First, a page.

If that's as far as your Twitter usage ever goes, that's no bad thing - don't feel you ever have to write anything yourself, or secure a certain number of people following you. Just enjoy the content, treating it as a news resource of sorts, occasionally picking up new people to follow based on your own discoveries, or recommendations from your existing followees (is that a word? It is now).
The ability to seach Twitter as a whole is a big appeal for me, news junkie that I am - the top 10 list of trending topics shows the most popular words and phrases being used at the moment, and is a great way to pick up on breaking news or what people think about certain things. For example, "Air France" became a trending topic as soon as the plane crashed in the Atlantic, even before most major news networks broke the story. And people commenting on the tone/content of "Bruno" via Twitter was blamed in part for the drop-off in attendance on the Saturday of its release. Search for any word/phrase and you can find what people are discussing at any moment.
Sooner or later you'll probably read something that make you want to reply, or possibly share it with anyone following you. If so, go for it! For me, this is one of the more unique abilities of Twitter - enabling communication between people who wouldn't normally contact each other. For example, in the last couple of weeks I felt prompted to reply to something comedian Richard Herring wrote - he was asking for suggestions on how best to make a fake moustache (long story). I fired off a reply, expecting it to just vanish into the ether, but to my surprise he wrote back to me. Hardly a dinner-party-worthy story, but it illustrates the immediacy and sociability of Twitter.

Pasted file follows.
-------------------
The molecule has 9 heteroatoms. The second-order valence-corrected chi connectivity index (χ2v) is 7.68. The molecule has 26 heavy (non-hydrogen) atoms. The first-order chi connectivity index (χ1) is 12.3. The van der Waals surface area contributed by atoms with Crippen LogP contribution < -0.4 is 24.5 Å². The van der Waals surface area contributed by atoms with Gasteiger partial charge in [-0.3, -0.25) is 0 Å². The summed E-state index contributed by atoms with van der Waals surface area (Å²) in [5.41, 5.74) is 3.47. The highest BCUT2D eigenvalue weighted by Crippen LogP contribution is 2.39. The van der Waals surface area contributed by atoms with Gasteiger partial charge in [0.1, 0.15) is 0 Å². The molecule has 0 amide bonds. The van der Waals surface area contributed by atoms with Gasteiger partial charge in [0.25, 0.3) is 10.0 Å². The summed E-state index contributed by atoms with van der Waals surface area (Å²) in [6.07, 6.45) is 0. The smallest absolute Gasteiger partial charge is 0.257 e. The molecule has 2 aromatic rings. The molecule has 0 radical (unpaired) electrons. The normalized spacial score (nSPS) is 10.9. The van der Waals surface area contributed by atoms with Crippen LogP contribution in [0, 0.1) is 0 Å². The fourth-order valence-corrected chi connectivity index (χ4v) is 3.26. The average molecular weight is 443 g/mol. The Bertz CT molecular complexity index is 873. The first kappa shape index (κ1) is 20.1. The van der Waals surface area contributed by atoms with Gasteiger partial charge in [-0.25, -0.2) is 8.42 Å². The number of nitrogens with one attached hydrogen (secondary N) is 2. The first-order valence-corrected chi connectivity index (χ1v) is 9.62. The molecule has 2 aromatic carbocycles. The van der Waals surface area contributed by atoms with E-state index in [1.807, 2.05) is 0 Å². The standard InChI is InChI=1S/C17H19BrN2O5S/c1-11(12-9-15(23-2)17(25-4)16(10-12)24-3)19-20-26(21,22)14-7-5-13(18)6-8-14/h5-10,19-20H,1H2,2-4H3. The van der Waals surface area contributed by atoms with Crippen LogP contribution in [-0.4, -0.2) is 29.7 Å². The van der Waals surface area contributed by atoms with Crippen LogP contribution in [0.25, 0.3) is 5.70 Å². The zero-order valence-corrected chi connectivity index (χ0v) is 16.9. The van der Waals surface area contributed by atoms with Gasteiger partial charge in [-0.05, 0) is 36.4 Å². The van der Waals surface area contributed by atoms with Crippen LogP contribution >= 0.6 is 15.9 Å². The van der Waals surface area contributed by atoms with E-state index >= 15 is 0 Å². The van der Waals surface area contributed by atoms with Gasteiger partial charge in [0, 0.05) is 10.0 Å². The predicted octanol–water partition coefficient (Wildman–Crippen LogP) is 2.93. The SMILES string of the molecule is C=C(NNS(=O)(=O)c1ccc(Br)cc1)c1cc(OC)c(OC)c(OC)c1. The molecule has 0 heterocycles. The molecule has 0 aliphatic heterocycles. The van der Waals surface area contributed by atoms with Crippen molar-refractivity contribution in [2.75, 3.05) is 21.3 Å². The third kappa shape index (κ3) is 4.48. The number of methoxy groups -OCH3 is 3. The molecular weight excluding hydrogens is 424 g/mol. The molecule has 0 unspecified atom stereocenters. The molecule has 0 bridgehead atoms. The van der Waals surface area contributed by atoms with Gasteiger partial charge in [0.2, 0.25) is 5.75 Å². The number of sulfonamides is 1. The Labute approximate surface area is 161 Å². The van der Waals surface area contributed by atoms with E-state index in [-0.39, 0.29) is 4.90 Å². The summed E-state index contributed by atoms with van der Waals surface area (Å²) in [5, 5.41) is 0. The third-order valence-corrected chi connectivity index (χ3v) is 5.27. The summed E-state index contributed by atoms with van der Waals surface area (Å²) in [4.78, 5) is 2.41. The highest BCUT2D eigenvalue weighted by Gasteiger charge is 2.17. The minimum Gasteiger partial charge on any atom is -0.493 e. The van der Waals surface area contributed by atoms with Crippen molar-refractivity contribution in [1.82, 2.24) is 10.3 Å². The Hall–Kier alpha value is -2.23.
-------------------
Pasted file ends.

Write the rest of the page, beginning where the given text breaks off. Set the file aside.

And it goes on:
Last but not least, for us website-owners it's even more useful - much like a mailing list, but arguably more personal. When movies have lots of mistakes, or a great new picture gets posted, or even this blog entry goes up, I can post the link via Twitter, and through link-tracking services I can see that a reasonable number of my followers take a look, and some of them will reply to me commenting on it, or re-tweet it to their followers, sharing the love. It makes for a good community experience (and occasional traffic boosts!)
Thanks for making it this far through my slightly ill-planned ramblings - in an ideal world this may have prompted you to give Twitter a proper go, however you end up using it. Then again if it's helped you understand better what Twitter's about and reinforced your feeling that you have no interest in it, that's not necessarily a bad thing - at least you've made an informed decision!
If you want to get into it, might I cheekily suggest following me: http://twitter.com/moviemistakes. I largely tend to post film/TV-related stuff, links to areas of interest on this site, entertaining news articles, and occasional random thoughts. Hopefully the worthwhile stuff outweighs the wastes of time. Friendly chap that I am, if people send me a message or reply to something I post (achieved by posting an @ symbol followed by a username, ie. start your tweet @moviemistakes) I'll normally reply. In fact, if you start using Twitter as a direct result of reading this post, please let me know - why not make it your first tweet? I still don't like the word tweet.